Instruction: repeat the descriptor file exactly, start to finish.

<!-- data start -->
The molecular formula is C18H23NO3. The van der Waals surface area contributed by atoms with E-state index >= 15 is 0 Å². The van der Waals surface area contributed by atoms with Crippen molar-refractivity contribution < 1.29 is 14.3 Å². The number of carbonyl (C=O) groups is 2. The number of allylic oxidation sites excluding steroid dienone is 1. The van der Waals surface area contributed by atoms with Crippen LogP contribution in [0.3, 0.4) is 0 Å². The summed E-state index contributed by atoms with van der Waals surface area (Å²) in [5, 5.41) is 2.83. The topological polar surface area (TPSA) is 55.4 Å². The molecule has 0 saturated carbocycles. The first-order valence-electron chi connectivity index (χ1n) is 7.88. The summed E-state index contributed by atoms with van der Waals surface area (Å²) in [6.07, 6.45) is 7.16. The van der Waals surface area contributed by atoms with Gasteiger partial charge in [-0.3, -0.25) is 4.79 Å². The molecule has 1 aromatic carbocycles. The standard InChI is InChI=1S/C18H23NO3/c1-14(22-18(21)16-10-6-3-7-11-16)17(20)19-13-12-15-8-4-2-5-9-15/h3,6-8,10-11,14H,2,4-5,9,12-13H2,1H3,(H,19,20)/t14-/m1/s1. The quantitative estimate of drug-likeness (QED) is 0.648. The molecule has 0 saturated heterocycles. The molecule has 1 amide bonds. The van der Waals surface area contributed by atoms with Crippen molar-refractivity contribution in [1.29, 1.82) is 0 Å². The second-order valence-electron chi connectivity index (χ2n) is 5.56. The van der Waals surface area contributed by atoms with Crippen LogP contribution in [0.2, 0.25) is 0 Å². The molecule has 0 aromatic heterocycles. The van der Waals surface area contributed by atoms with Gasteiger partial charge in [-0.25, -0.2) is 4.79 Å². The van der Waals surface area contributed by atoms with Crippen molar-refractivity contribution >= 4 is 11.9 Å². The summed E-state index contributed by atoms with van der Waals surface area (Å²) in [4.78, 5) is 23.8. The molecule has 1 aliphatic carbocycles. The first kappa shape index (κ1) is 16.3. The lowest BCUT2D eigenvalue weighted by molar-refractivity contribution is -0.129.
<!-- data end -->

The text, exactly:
The molecular formula is C18H23NO3. The van der Waals surface area contributed by atoms with E-state index >= 15 is 0 Å². The van der Waals surface area contributed by atoms with Crippen molar-refractivity contribution < 1.29 is 14.3 Å². The number of carbonyl (C=O) groups is 2. The number of allylic oxidation sites excluding steroid dienone is 1. The van der Waals surface area contributed by atoms with Crippen LogP contribution in [0.3, 0.4) is 0 Å². The summed E-state index contributed by atoms with van der Waals surface area (Å²) in [5, 5.41) is 2.83. The topological polar surface area (TPSA) is 55.4 Å². The molecule has 0 saturated carbocycles. The first-order valence-electron chi connectivity index (χ1n) is 7.88. The summed E-state index contributed by atoms with van der Waals surface area (Å²) in [6.07, 6.45) is 7.16. The van der Waals surface area contributed by atoms with Gasteiger partial charge in [-0.3, -0.25) is 4.79 Å². The molecule has 1 aromatic carbocycles. The standard InChI is InChI=1S/C18H23NO3/c1-14(22-18(21)16-10-6-3-7-11-16)17(20)19-13-12-15-8-4-2-5-9-15/h3,6-8,10-11,14H,2,4-5,9,12-13H2,1H3,(H,19,20)/t14-/m1/s1. The quantitative estimate of drug-likeness (QED) is 0.648. The molecule has 0 saturated heterocycles. The molecule has 1 amide bonds. The van der Waals surface area contributed by atoms with Crippen molar-refractivity contribution in [1.29, 1.82) is 0 Å². The second-order valence-electron chi connectivity index (χ2n) is 5.56. The van der Waals surface area contributed by atoms with Crippen LogP contribution in [0.2, 0.25) is 0 Å². The molecule has 0 aromatic heterocycles. The van der Waals surface area contributed by atoms with Gasteiger partial charge in [-0.25, -0.2) is 4.79 Å². The van der Waals surface area contributed by atoms with Crippen molar-refractivity contribution >= 4 is 11.9 Å². The summed E-state index contributed by atoms with van der Waals surface area (Å²) in [4.78, 5) is 23.8. The molecule has 1 aliphatic carbocycles. The first kappa shape index (κ1) is 16.3. The lowest BCUT2D eigenvalue weighted by molar-refractivity contribution is -0.129.